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Lawskills.com Georgia Caselaw
FOSTER v. SILVEY.
38932.
Action on contract. Fulton Civil Court. Before Judge Parker.
BELL, Judge.
1. Since the answer sought by the question excluded by the trial court would have constituted prejudicial error had it been admitted, the trial court properly refused to allow the question to be asked.
(a) The judgment in favor of the witness in the previous action was not res judicata, for the recovery of his interest by one partner cannot be construed as a prior adjudication of another partner's interest as there is no privity of interest between the alleged partners with respect to the individual interests which each seeks separately to enforce through the courts.
(b) Payments made under the force of a remittitur cannot be used to show an admission of liability.
2. Where other testimony was introduced without objection to the same effect and of like nature and tending to prove the same matter as the testimony admitted over objection, there is no reversible error whether or not there is merit in the objection.
The plaintiff brought this action against the defendant for breach of an alleged contract under which the plaintiff contended he was entitled to a share of the profits of a business being carried on by the defendant individually and trading as the Foster-Silvey Co. The defendant admitted the jurisdiction and denied the other allegations of the petition, and for further plea and answer contended that the plaintiff had been in the employment of the defendant but was paid in full on a monthly basis for his services, and that he accepted the monthly checks as payment in full for services rendered. The jury returned a verdict for the defendant. The plaintiff filed a motion for new trial which, as amended, assigned error on four additional grounds which are discussed in the opinion. The motion for new trial was overruled on all grounds, to which exception was taken.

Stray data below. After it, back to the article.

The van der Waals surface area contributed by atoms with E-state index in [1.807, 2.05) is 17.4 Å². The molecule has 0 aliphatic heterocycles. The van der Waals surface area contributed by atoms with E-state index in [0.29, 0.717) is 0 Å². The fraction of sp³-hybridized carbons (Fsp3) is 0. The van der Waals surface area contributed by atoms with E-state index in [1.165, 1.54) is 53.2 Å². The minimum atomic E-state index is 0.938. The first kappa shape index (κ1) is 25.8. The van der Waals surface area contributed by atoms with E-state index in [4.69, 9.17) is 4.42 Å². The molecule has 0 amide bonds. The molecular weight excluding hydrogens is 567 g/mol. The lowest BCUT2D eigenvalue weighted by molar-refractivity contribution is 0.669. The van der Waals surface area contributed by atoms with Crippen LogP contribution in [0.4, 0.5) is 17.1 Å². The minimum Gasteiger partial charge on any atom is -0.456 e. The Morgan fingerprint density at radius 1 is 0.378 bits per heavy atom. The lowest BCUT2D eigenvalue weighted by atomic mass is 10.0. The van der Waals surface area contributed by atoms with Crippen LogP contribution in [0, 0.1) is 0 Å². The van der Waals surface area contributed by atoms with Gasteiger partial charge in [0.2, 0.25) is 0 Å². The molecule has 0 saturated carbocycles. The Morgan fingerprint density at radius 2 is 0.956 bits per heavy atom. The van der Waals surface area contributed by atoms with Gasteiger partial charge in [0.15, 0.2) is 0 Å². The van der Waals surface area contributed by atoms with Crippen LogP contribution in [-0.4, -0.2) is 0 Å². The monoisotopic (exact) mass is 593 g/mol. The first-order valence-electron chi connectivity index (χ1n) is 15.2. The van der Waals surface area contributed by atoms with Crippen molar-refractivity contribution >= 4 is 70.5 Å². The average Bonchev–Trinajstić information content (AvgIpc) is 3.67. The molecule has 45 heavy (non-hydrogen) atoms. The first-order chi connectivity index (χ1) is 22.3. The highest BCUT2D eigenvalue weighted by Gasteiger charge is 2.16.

1. The first ground of the amended motion for new trial relates to the refusal of the trial court to allow answers to questions propounded to a witness for the movant. These disapproved questions related to payments received by the witness from the defendant allegedly paid under the contract under which the plaintiff was seeking to recover. The plaintiff claimed that he and the witness were partners with the defendant and hence had identical rights against him. For this reason, it is urged, the censured questions were pertinent to the cause and should have been admitted in evidence.
The plaintiff, in portions of his testimony, contended he was a partner, "I honestly felt we were operating as equal partners," but elsewhere identified himself as an employee. "We were operating under this contract which I honestly think makes us an employee." The plaintiff's testimony was that he was entitled to a 30 percent share in the net profits in addition to $100 weekly payments and an expense allowance.
On cross-examination, the following questions had been asked of the plaintiff's witness just prior to the question the refusal of which led to this assignment of error: "Q. You had been paid off, hadn't you; been getting a hundred dollars each week? A. I've been paid off, yes, sir. Q. You have been paid off a hundred dollars each week? A. Yes, sir, that was part of it. Q. And you have been paid a bonus? A. That was part of it." Following the above, the plaintiff was not allowed to ask this question of the witness: "I want the amount in there he's been paid. For the record, how much have you been paid; you said the bonus and weekly draw, and the other figure?" The plaintiff averred that if the witness had been permitted to answer the question he would have answered it as follows: "A. I believe that figure to the best of my knowledge is $6,115.24."
The plaintiff's contention is that the refusal to allow the witness to answer the question was prejudicial and harmful to the plaintiff, since the answer would have tended to establish the allegations set forth in paragraph 4 of the petition. This paragraph charged that the agreement between the parties provided for the plaintiff to receive as compensation for his services 30 percent of the net profits of the business after payment of all expenses and overhead, and that until such time as the net profits were determined he was entitled to draw $100 per week as a drawing account, which would be charged to his share of the profits at the time of accounting at the end of the year. It is argued that the questions set forth above propounded by the defendant on cross-examination of the witness for the plaintiff were designed to show and did show the erroneous view that this witness, who was in the same position as the plaintiff with respect to this contract, did not receive any additional moneys from the defendant as contemplated under the contract. Therefore, it is urged that when the subject of payments to the witness was broached by the defendant, the court should have allowed the plaintiff to examine fully the witness on the subject of payments and the amount thereof.